If you’d like to get your teen to turn off the TV and turn on to reading, here are some tips from English teacher Mary Leonhardt, author of Parents Who Love Reading, Kids Who Don’t.
Don’t make it too easy for your kids to watch TV, she advises. For example, never have a television in the kitchen. Instead, put a bookcase there. Keep it filled with comics, magazines, and other things that are easy to read.
Make and enforce the rule that all snacks have to be eaten in the kitchen. Don’t tell your kids this is because you want them to read. Tell them that you don’t like having crumbs all over the house. Since we know that “the average teenage boy can go only eight minutes without putting food in his mouth,” Leonhardt says, “your teen should get a lot of reading done if he reads while he’s snacking.”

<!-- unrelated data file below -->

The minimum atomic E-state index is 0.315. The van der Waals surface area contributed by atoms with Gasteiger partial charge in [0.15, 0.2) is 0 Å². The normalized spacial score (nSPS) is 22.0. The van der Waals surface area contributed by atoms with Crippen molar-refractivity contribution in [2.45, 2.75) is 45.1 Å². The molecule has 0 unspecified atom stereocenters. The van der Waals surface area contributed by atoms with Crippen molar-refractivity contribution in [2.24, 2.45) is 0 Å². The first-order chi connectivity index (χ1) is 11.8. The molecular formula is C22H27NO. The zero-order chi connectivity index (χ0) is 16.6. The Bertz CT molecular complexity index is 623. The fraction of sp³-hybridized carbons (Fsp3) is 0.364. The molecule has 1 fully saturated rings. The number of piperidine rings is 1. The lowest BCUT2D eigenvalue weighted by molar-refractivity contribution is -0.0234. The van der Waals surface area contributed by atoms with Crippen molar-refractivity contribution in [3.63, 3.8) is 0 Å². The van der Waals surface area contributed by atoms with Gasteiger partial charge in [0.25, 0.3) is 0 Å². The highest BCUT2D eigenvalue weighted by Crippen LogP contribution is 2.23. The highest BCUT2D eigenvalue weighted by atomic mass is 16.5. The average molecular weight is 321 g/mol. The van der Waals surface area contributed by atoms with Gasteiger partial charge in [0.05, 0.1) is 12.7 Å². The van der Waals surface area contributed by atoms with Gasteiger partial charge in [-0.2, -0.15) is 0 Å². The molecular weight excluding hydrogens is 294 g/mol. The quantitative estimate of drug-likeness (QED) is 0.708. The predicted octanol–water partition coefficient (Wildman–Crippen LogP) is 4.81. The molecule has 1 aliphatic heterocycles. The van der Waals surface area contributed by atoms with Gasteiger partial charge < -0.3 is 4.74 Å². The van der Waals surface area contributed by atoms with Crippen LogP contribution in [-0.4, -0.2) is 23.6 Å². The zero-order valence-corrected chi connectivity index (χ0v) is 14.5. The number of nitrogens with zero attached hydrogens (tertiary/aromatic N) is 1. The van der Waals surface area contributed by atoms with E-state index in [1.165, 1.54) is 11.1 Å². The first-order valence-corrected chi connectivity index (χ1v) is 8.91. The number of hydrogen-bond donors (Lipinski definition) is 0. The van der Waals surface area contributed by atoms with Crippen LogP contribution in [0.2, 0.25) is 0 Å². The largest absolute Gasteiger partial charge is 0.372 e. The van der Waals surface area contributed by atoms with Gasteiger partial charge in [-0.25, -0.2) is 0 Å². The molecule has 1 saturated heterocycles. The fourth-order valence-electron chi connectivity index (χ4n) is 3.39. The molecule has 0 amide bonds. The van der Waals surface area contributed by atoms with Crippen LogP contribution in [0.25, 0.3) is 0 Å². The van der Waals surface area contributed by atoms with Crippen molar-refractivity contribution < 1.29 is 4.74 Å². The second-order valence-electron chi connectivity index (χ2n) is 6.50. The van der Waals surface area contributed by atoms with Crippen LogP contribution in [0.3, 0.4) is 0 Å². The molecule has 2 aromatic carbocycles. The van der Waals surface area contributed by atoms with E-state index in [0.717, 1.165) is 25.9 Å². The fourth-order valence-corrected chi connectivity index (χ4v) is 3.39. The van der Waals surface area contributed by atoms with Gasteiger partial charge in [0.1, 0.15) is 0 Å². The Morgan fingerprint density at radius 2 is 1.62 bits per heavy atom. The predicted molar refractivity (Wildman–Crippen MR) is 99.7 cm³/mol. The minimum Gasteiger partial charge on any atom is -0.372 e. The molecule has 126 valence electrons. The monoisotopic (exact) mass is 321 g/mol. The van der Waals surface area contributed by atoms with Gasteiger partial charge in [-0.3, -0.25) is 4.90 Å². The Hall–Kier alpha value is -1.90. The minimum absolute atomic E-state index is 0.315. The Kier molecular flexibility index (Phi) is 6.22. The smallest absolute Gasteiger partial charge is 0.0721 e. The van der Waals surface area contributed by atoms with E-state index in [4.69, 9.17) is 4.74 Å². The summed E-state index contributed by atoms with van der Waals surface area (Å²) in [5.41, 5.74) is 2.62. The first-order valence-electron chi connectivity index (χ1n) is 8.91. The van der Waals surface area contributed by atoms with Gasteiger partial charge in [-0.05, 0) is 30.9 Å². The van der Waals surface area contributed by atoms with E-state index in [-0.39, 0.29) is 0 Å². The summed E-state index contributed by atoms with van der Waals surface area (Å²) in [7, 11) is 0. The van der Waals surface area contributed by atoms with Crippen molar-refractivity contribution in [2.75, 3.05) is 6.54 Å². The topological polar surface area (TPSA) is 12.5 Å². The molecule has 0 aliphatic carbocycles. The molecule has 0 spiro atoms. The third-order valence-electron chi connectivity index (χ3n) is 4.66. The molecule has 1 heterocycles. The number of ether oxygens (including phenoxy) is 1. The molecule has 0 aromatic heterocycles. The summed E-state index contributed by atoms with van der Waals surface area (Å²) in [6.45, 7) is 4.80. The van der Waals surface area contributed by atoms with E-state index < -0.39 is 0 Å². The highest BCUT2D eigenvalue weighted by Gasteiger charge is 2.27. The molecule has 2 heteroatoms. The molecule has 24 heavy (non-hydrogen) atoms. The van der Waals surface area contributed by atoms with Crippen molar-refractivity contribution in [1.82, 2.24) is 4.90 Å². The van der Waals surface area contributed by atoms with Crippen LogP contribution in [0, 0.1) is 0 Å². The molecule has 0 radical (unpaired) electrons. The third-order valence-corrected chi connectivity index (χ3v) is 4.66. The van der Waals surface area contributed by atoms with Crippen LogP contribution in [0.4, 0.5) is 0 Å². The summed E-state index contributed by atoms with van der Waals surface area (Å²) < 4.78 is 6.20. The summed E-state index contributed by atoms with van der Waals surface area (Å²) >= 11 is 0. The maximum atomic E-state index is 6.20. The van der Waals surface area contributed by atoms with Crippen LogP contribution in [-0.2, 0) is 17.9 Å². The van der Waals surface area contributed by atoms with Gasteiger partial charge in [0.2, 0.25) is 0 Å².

Don’t let your teen have a TV in his room. You want your teen to read himself to sleep, not fall asleep watching television. If he already has a TV, it’ll be tough to get him to break the habit. Perhaps you can move it to another place in the house—or give it to a neighbor or family member who has a broken set.
If all else fails, Leonhardt says, you may need to get rid of the television completely. Yes, she says, it’s drastic. But what do you have to lose? “If your kid continues this way, he’ll end up, at best, semiliterate. Almost all professional occupations are closed to applicants who cannot read well. Even jobs in trade will be difficult. How can you repair a refrigerator if you can’t read the repair manual?”
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